North Korea is a mysterious country isolated from much of the world. There is so much about North Korea that Westerners are simply unaware of. The primary unusual and unknown element of North Korea is the strange laws that govern its society.
These unusual laws range from:
The North Korean government has almost complete authority over its citizens, and these strange and invasive laws are reflective of the incredible paranoia the small state is renowned for.
While some of these laws are comical, it’s important to consider and reflect on how these bizarre laws could affect the populace. Certainly, this explains the strained, nervous faces of North Korean citizens when they are shown in documentaries or on the news.
1. The first of these strange laws concerns your hair. There are 28 government-approved hairstyles in North Korea. That’s it. 10 for men, 18 for women. While I certainly think some haircuts should be discouraged (man-buns!), no haircut should be illegal.
2. Want to live in the capital? You Need Permission, bud. That’s right; if you want to live in North Korea’s capital, Pyongyang, then you need to get state permission.
3. Only 55% of eligible U.S. citizens voted during the 2016 election. In North Korea, it is illegal not to vote, as the government mandates that all of its citizens must vote. Unfortunately, the government also mandates that all 100% of North Korean citizens vote for the same person.
4. If there is one thing authoritarian states want to control, it’s information and communication. And because of that, North Korea controls the airwaves. There are only 3 TV channels to choose from, and the programming is all strictly controlled by the government.
5. Another hallmark of an authoritarian regime is controlling religion. If you are caught with a Bible in North Korea, you could be imprisoned or executed. I guess the government believes that if the people believe in a power higher than the government, then they could revolt.
6. If a North Korean citizen commits a crime, their whole family could face punishment. Like many other despotic governments, the threat of incarceration and severe punishment always weighs heavily over North Korean citizens’ lives.
7. There is a three-caste system in North Korea, and it is truly disturbing. North Korea’s founder, Kim Il Sung, established the three-caste system in 1957 to better control his populace. Society is broken down into these three classes: core, wavering, and hostiles. Those who were most loyal to the government were placed in the ‘core’ class, and those least loyal to the government were placed in the ‘hostiles’ class.
8. Back in 2008, North Korea stopped receiving fertilizer for its farmland from South Korea. A traditionally mountainous and arid country, North Korea needed fertilizer to make its farmland produce enough food for the population of 25 million. To correct this deficiency, North Korea turned to human waste. Each factory in North Korea is mandated to supply farmers with as much human waste as they need.
9. If you try to flee North Korea and are caught, you will be executed or consigned to a labor camp. While it is hard to get into North Korea, it is even harder to leave.
10. The only people who are allowed to have access to the internet in North Korea are political leaders and their families, students at elite universities, and members of their military’s cyber warfare department. No one else is allowed online.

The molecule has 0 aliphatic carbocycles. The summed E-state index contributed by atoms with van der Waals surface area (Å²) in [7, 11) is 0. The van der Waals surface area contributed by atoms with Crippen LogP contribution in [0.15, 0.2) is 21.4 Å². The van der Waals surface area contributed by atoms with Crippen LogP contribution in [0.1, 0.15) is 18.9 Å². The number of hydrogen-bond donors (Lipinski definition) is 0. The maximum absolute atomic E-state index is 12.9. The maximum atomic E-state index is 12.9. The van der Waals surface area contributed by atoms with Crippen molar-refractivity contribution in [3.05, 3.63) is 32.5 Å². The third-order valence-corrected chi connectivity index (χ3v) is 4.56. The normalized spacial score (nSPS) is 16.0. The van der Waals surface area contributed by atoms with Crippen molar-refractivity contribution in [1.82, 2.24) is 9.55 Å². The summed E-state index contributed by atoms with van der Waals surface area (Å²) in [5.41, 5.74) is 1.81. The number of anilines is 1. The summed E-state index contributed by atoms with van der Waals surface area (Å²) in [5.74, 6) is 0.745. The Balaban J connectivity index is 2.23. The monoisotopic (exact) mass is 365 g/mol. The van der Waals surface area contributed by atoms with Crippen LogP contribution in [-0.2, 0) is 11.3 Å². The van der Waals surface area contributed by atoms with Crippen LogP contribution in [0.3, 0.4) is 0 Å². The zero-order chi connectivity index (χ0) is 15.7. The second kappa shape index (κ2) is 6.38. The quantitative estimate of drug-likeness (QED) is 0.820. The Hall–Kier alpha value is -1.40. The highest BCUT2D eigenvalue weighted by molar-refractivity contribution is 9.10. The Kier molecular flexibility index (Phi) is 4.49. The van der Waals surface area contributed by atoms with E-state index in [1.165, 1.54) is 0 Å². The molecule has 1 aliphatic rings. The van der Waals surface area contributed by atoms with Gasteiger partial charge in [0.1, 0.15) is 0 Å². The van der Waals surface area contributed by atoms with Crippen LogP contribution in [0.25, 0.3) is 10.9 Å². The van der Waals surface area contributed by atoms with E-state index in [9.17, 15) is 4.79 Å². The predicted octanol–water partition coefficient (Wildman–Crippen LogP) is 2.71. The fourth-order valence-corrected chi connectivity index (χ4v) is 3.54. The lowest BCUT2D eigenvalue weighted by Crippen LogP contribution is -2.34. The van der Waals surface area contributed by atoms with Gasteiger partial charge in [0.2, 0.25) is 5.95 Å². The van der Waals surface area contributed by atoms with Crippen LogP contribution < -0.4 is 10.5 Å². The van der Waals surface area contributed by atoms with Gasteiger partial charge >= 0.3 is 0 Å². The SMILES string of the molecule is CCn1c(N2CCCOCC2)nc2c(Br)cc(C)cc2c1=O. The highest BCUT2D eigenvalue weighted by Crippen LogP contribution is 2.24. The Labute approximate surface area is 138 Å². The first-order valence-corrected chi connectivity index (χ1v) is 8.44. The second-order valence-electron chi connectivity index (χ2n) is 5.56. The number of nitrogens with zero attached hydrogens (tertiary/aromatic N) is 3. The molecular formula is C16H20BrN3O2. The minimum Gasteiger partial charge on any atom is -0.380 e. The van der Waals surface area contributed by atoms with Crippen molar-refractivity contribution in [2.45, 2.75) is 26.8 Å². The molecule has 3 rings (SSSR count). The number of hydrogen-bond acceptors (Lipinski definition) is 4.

11. Not only that, but the computers in North Korea run their own state-made operating system. There is no Windows and Mac OS in North Korea, only Red Star OS.
12. Wi-Fi has been banned at North Korean embassies around the world. It’s not clear if any citizens have access to Wi-Fi, but based on the embassy ban, we doubt it.
13. If you are somehow allowed to visit North Korea as a tourist, be prepared to have a government official watch over your every step. Every interaction, photograph, and visit must first be approved by the government.
14. The women in North Korea’s military have to endure incredibly difficult conditions. First of all, they all have to have the same haircut, but they are also required to always march in unison. One misstep could be all it takes to get sent to a labor camp.
15. Another strange North Korean law is that most citizens are not allowed to drive. One of the more striking parts of photographs taken within North Korea is the vast stretches of empty highway. Only government-sanctioned individuals may own and drive a car.
16. Last but not least, it is against the law to make an international call in North Korea without permission from the government. In 2007, a man was alleged to have been shot and killed by the government after making a number of international calls.
In North Korea, the consequences for engaging in activities opposing the state or its leader are severe and designed to instill fear and maintain absolute control over the population. The regime's iron grip on power leaves little room for dissent, and any form of opposition is met with swift and brutal punishment, serving as a chilling reminder of the consequences of challenging the authority of Kim Jong-un and his government.
Engaging in any activities that are deemed as opposing the state or its leader, Kim Jong-un, is a grave act of treason in North Korea. The regime's strict control over its citizens extends to all aspects of their lives, including their thoughts, beliefs, and actions. Any form of dissent or criticism against the government is swiftly suppressed, and those found guilty of such acts face severe consequences, including capital punishment.
One of the most serious offenses is criticizing the government or its policies. The regime maintains a pervasive surveillance system, monitoring citizens' conversations, online activities, and even their facial expressions. Any negative remarks or expressions of discontent towards the state or its leader are considered a direct challenge to the regime's authority. Individuals who dare to voice their opinions or question the government's actions risk being reported by informants or detected by the state's extensive network of spies.